We renewed our library cards and carried them with us at all times and even at twelve, I knew that in the event of an emergency my library card is what local officials would use to identify my remains. And if my remains were intact, and I had my wits about me, well, there was a dime in my pocket so we could use a payphone to call home and let everyone know we survived whatever unforeseen misfortunate had fallen upon us.
And we forged forward, we went to school dances, searched for the perfect plaid bell bottoms, and ironed our parted-down-the-middle hair. We kept going, with a library card and a dime in our pockets, we kept going.
In the early nineties, AIDS coverage was mesmerizingly overwhelming. I watched the news within my home, not knowing what to do. Quilters were making commemorative panels and pro-active safety kits were added to school halls. Meanwhile, I’m over here cleaning the home front as I try to explain to my own kids that they need to stay safe.
Armed daily with fresh lectures, Ziploc bags stuffed with latex gloves, along with their library cards and enough money to call me tucked securely within their backpacks, I sent them off into the world while I tried to keep a sense of normalcy at home … steaming hot soup, fresh warm bread, and a clean happy house to return to at the end of their day. I couldn’t cure AIDS, hell, I couldn’t even understand AIDS, but I could provide a sense of normalcy.
And in 2001, the Twin Towers disaster had me retrieving two children from two different schools. Home. I needed them home as much as I wanted to believe they needed to be home. We stayed in the kitchen all day. We made cut-out sour cream cookie dough, chilled it, and made cut-out cookies that we then sprinkled with cinnamon and sugar. I wanted to be their news source, I wanted to interpret these current events once I understood them which apparently I still don’t. But I tried, we did normal things and through tears I attempted to explain, right or wrong, I always took these matters into my own hands.
Spring of 2013 finds me explaining the Boston Marathon bombing to pre-teens. Stay safe, be aware of your surroundings, report anything suspicious. And, in hindsight, 2013 was the year we started cleaning and never stopped.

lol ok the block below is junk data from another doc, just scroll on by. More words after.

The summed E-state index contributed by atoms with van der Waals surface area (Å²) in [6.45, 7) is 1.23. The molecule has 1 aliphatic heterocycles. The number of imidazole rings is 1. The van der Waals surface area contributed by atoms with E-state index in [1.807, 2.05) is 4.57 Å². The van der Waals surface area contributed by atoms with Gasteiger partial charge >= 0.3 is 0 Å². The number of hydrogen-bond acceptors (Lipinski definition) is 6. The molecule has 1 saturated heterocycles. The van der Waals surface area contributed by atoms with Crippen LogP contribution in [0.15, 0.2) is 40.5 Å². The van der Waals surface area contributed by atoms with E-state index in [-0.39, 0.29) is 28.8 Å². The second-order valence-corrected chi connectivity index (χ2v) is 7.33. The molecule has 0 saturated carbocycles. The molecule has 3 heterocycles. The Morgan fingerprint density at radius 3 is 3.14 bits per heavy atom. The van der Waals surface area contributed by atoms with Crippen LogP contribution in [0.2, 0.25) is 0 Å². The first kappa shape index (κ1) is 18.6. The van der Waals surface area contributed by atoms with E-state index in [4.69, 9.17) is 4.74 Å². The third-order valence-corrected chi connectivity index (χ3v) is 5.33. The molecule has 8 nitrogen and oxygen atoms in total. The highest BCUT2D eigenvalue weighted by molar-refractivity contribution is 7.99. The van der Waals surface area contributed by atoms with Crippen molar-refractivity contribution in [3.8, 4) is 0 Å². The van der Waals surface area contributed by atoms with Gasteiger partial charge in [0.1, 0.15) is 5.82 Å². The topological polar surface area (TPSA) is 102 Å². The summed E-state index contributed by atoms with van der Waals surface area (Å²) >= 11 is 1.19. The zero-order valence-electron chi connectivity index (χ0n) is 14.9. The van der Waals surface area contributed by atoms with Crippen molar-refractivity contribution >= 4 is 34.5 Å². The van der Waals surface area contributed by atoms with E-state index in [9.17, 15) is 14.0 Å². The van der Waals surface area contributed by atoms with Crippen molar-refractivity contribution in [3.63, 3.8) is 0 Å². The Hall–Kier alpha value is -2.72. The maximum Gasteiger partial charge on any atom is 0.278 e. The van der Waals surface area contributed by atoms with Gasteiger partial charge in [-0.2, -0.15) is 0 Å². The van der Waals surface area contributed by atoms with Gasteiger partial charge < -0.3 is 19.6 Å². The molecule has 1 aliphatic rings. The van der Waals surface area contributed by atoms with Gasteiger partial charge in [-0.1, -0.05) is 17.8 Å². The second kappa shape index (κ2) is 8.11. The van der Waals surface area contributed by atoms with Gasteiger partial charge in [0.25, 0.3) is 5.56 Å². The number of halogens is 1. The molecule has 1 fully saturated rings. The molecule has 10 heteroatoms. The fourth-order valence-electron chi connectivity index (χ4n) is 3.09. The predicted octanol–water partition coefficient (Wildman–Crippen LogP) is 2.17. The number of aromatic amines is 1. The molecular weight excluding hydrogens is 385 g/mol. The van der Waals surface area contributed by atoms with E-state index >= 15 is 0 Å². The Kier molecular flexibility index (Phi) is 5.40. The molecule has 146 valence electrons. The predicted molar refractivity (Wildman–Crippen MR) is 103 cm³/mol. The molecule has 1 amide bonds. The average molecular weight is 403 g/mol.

And now, again, France.
This time we’re cleaning and we’re cooking. And we forge forward, continually aware of our surroundings, always on alert. I lecture non-stop now. Do not touch unattended backpacks or briefcases. If an adult asks you to carry anything into school, and you do not personally know them you must get find a school staff member or an authorized adult in charge … even if you are now taller than most adults in charge.
And now, for me, normalcy must prevail because my children need us to be strong.
Not every one of us has to march publicly, some of us are better here on the home front. It doesn’t mean that we don’t care. We care deeply and passionately and often we have the power to care about many things at the very same time.
We can care about France, Germany, and Turkey while we still care about Florida and Texas. And we have the ability to mourn yet another victim of horrific child abuse and still be outraged when we learn that one more dog was left to overheat in a vehicle that had the windows closed.
And we can care that summer is coming to a quick close while we do our best to stay current on issues plaguing our LGBT communities.
We can have genuine hope that we will see one world with racial harmony while we cherish that rare fifteen minutes of silence alone in a car as we sip coffee between the never ending carpooling to events.
We can care quietly, without retweets. We can care deeply, without social media shares.
And we can quietly mourn the losses of others as though they were our loses, because they are our losses, too.
There’s a balance here. The voices of the advocates and the activists next sharing space right next to us, the quiet ones, in the trenches, struggling to maintain normalcy because there are fundraisers to plan and attend. And summer music lessons that have to happen. And local rec department classes that must carry on because normalcy must prevail.